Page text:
My cores go to 11. None. More. Parallel.
vortex2.71 writes "Invoking the spirit of Star Trek in a scholarly article entitled 'To Boldly Go,' two scientists contend human travel to Mars could happen much more quickly and cheaply if the missions are made one-way. They argue that it would be little different from early settlers to North America, who left Europe with little expectation of return. 'The main point is to get Mars exploration moving,' said Dirk Schulze-Makuch of Washington State University, who wrote the article in the latest Journal of Cosmology with Paul Davies of Arizona State University. The colleagues state — in one of 55 articles in the issue devoted to exploring Mars — that humans must begin colonizing another planet as a hedge against a catastrophe on Earth."
theodp writes "Microsoft Research has made it possible for a mother to surf the web while nursing her newborn, thanks to its newly-patented 'foot-based user interface' (FUI?). 'In addition to causing health problems,' explains Microsoft in the patent, 'the traditional keyboard and mouse interface can be simply inconvenient in certain situations as well. In one instance, a mother with a baby in her arms is unable to easily perform simple tasks, such as checking email, on a computer.' Users of the 'Foot-Based Interface for Interacting With a Computer,' however, will be able to move their feet and step on the floor a la DDR to execute various commands, such as deleting email or scrolling down the screen. Due to the usual foot-dragging on the part of the USPTO, the patent — filed for in 2006 — was essentially obsolete by the time it was issued on Tuesday, a week after Microsoft's Kinect launch."
Trailrunner7 writes "Despite its reputation for secrecy and technical expertise, the National Security Agency doesn't have a set of secret coding practices or testing methods that magically make their applications and systems bulletproof. In fact, one of the agency's top technical experts said that virtually all of the methods the NSA uses for development and information assurance are publicly known. 'Most of what we do in terms of app development and assurance is in the open literature now. Those things are known publicly now,' Neil Ziring, technical director of the NSA's Information Assurance Directorate, said in his keynote at the OWASP AppSec conference in Washington Wednesday. 'It used to be that we had some methods and practices that weren't well-known, but over time that's changed as industry has focused more on application security.'"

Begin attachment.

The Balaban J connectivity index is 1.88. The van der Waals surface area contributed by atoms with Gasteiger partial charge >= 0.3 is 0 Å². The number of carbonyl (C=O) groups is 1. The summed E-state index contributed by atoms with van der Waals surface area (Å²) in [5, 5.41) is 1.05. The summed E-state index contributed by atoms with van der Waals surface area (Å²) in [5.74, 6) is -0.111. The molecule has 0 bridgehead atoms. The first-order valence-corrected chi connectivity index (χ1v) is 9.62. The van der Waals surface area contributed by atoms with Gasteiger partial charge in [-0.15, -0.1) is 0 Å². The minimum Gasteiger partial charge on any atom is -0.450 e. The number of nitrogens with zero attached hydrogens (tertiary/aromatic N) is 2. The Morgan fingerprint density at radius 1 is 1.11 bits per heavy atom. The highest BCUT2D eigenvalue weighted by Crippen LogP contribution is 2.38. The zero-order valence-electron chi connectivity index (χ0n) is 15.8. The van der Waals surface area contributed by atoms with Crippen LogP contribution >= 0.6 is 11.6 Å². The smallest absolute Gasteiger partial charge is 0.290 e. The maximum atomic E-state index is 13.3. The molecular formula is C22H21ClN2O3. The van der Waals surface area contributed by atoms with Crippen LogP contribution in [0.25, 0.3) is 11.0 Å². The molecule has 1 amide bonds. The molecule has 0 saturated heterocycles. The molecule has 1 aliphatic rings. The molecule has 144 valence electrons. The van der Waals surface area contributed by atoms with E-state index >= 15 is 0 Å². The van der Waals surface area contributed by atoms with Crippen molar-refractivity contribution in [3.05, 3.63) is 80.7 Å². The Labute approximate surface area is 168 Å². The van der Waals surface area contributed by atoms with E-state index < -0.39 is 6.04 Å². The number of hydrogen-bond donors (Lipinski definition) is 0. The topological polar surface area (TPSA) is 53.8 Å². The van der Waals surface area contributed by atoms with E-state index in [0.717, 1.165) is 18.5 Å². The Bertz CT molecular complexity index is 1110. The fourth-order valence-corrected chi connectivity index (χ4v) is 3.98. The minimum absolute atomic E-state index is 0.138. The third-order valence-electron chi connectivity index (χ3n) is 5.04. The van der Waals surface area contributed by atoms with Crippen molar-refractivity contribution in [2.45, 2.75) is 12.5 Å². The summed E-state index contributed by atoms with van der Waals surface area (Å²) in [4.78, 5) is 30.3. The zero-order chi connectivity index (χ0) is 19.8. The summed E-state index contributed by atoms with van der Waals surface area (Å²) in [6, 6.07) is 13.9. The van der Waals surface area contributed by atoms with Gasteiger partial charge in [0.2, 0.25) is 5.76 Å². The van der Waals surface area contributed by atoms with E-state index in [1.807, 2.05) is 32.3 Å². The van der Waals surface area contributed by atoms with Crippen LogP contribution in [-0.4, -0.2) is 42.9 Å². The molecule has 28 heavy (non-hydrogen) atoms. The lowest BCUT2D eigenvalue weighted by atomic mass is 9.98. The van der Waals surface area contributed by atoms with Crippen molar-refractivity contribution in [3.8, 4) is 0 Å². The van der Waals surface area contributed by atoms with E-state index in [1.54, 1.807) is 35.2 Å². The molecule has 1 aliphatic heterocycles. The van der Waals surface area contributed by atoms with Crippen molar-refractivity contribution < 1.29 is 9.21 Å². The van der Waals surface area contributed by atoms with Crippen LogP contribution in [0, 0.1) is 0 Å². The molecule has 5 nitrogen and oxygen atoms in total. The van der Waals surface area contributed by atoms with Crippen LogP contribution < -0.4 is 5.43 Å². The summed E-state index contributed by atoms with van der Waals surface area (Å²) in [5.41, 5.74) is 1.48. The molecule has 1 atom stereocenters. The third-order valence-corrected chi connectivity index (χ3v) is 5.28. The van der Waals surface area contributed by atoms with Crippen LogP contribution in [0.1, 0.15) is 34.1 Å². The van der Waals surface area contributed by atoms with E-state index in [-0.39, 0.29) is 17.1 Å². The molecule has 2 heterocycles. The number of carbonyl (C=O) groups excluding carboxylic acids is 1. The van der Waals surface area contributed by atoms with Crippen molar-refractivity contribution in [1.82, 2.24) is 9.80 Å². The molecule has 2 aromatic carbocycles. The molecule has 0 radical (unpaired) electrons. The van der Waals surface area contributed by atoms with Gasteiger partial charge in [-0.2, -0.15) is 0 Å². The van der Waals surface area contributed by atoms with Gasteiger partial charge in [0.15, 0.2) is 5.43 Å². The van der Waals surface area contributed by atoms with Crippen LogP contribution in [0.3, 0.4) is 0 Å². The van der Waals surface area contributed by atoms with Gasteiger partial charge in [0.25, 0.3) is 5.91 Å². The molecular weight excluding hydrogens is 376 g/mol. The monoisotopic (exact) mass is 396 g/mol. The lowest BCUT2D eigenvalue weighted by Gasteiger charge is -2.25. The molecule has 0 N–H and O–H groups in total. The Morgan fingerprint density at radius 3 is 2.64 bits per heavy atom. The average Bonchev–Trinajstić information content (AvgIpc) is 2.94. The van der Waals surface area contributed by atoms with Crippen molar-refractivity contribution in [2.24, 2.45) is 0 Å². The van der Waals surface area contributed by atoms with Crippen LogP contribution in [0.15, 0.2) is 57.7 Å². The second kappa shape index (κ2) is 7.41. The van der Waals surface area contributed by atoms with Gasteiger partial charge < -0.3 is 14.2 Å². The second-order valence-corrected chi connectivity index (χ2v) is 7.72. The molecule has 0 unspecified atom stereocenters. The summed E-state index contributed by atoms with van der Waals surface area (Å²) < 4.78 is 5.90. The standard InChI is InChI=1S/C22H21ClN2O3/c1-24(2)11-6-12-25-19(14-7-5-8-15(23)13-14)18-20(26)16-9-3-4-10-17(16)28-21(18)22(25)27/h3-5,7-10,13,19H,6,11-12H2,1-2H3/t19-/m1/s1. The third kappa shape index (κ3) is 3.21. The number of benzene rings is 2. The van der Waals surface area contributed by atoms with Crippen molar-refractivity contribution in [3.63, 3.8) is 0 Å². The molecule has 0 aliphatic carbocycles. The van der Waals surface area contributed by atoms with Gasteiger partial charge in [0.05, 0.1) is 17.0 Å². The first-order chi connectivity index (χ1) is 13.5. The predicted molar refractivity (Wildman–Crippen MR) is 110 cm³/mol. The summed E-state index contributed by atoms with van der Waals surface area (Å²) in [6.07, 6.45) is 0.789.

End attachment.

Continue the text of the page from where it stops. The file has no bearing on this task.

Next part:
eldavojohn writes "A new paper (PDF) out of Carnegie Mellon University shows how to solve symmetric diagonally dominant linear systems much faster than before. The technique employs graph theory, randomized algorithms, and linear algebra to achieve an astonishing advantage over current methods to solve such systems. From the article: 'The result is a significant decrease in computer run times. The Gaussian elimination algorithm runs in time proportional to s^3, where s is the size of the SDD system as measured by the number of terms in the system, even when s is not much bigger the number of variables. The new algorithm, by comparison, has a run time of s*[log(s)]^2. That means, if s = 1 million, that the new algorithm run time would be about a billion times faster than Gaussian elimination.' Developers out there who maintain matrix packages and linear algebra tools might want to take a peak at the paper. Anyone who has modeled real-world systems will be able to tell you that speedups in linear algebra algorithms have a weighty effect on efficiency in simulations — especially as one approaches the theoretical limits of optimality. This research is currently being presented at the IEEE Symposium on Foundations of Computer Science."
Martin Hellman writes "A few weeks ago Popular Mechanics awarded one of its Breakthrough Awards for the invention of 'programmable magnets.' Instead of having a single North or South pole, these clever devices have an array of North and South poles. If a matching device with exactly the same array is aligned with the first one, they will experience strong repulsion, just like two single North poles do when brought near one another. If the matching device has the complementary array (North and South interchanged), with correct alignment the two devices will attract. But a slight misalignment will cancel most of the force. Other configurations are possible as well, allowing frictionless magnetic gears and exploding toys. The inventor, Larry Fullerton, used techniques similar to those from CDMA modulation. (Watch the intro video for a brief explanation. While I don't understand magnetism that well, I do understand CDMA and carrying over those ideas to magnetic arrays does make sense to me.)"